The Tale of Two Wolves.
This could be the title of my life. And not just my life – ALL of our lives. It is balance, it’s nature, it’s glory, it’s fear… it’s a warning. The story is quite old and is often represented by a lighter colored wolf (let’s say white) and a darker wolf (let’s say gray).
The story goes:
An old Cherokee is teaching his grandson about life. “A fight is going on inside me,” he said to the boy.
“It is a terrible fight and it is between two wolves. One is evil – he is anger, envy, sorrow, regret, greed, arrogance, self-pity, guilt, resentment, inferiority, lies, false pride, superiority, and ego.” He continued, “The other is good – he is joy, peace, love, hope, serenity, humility, kindness, benevolence, empathy, generosity, truth, compassion, and faith. The same fight is going on inside you – and inside every other person, too.”
The grandson thought about it for a minute and then asked his grandfather, “Which wolf will win?”
The old Cherokee simply replied, “The one you feed.”
In my past I would have immediately jumped to wanting to say that I desired to live in the realm of the white wolf. I blame it on programming. When a person is asked if they see themselves as mostly good or mostly evil, chances are that they will say they are good. It is a desirable trait and something that is rewarded in our society. It is natural to want to get along and be a part of the tribe. It guarantees your survival.
It is interesting to note that the legend does not dictate if it is the white, or black, wolf that is “good”. They are interchangeable. Both the gray and white wolves hold each other in balance and cannot be mutually exclusive. They’re what quantum physicists called entangled. What is “good” without the knowledge of “bad”? How would you describe it?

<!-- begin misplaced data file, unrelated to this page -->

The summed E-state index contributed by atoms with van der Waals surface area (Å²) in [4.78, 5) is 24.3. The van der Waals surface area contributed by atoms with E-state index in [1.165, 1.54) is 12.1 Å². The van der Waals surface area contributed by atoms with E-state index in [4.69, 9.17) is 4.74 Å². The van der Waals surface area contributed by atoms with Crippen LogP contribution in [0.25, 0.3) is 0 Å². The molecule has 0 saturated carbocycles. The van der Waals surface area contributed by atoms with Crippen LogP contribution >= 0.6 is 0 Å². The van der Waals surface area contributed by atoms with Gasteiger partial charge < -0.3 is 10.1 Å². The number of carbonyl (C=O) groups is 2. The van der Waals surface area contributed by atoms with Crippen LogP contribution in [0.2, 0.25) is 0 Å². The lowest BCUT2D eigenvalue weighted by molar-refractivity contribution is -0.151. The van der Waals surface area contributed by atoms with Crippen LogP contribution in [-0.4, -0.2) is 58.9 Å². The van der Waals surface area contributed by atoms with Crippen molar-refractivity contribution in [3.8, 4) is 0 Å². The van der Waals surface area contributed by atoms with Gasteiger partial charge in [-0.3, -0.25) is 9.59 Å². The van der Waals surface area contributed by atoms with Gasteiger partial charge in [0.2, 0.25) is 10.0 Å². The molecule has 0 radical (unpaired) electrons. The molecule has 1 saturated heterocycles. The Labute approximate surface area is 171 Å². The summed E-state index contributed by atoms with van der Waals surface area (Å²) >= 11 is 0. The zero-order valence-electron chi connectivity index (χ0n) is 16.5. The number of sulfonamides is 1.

I”m not so sure that I would want to live in a world that was ONLY one way or the other. “Peace on earth”? All joy and no pain. All up and no down?
In meditation, the goal is not just to be blissed out, sending yourself to another dimension. The point, the reason to practice, is awareness and with that awareness, coming back into the world to “be” what you have learned. Spending too much time in the ether does not create balance – it creates divisiveness.
This got me thinking about the idea of enlightenment. More importantly, knowledge without wisdom. Zipping right to the top of the Zen food chain.
It is a lofty idea to want to become one with the universe and fall into a state of flow. But what is the use of that person if 1) they stay there or 2) they got there without doing the work it took to obtain this state? Can you imagine the feeling of surfing a 30 foot wave, but never getting in the water? It wouldn’t be worth it. Without the “work”, which I would argue is the gray wolf, what good is any enlightenment you gain? There are too many stories of people who have only gained their “a-ha” moment after something indescribably horrible happened. A plane crash, losing a loved one, losing a limb, war, cancer. How can this be explained in a world that preaches “THINK POSITIVE”?
The point, obviously, is that even when bad things happen you should try to see the silver lining. But we aren’t taught this. When our kids do something wrong, they do not rejoice. They have observed what adults do and show the shame in their apparent mistake. We don’t let kids take risks. We monitor everything. They wear helmets. They all get trophies. We protect they’re feelings. Have you ever thought of the damage you could do to someone by NOT allowing them the pain of learning that they’re entitled to?!
I’ve often think of this as I pass a stalled car on the interstate and then a short time later, seeing the owner carrying an empty gas can as they sweat in the summer heat, bullied by the wind of the passing cars. If I picked them up, what would I have robbed them of? Is it the up the right thing to do (white wolf) or does it only serve my ego as I see myself as a good person (gray wolf)?
Where in your life are you robbing someone of this opportunity? Where are you robbing yourself of the glory of defeat?
Here’s Jason Silva‘s take on it. Enjoy the ride!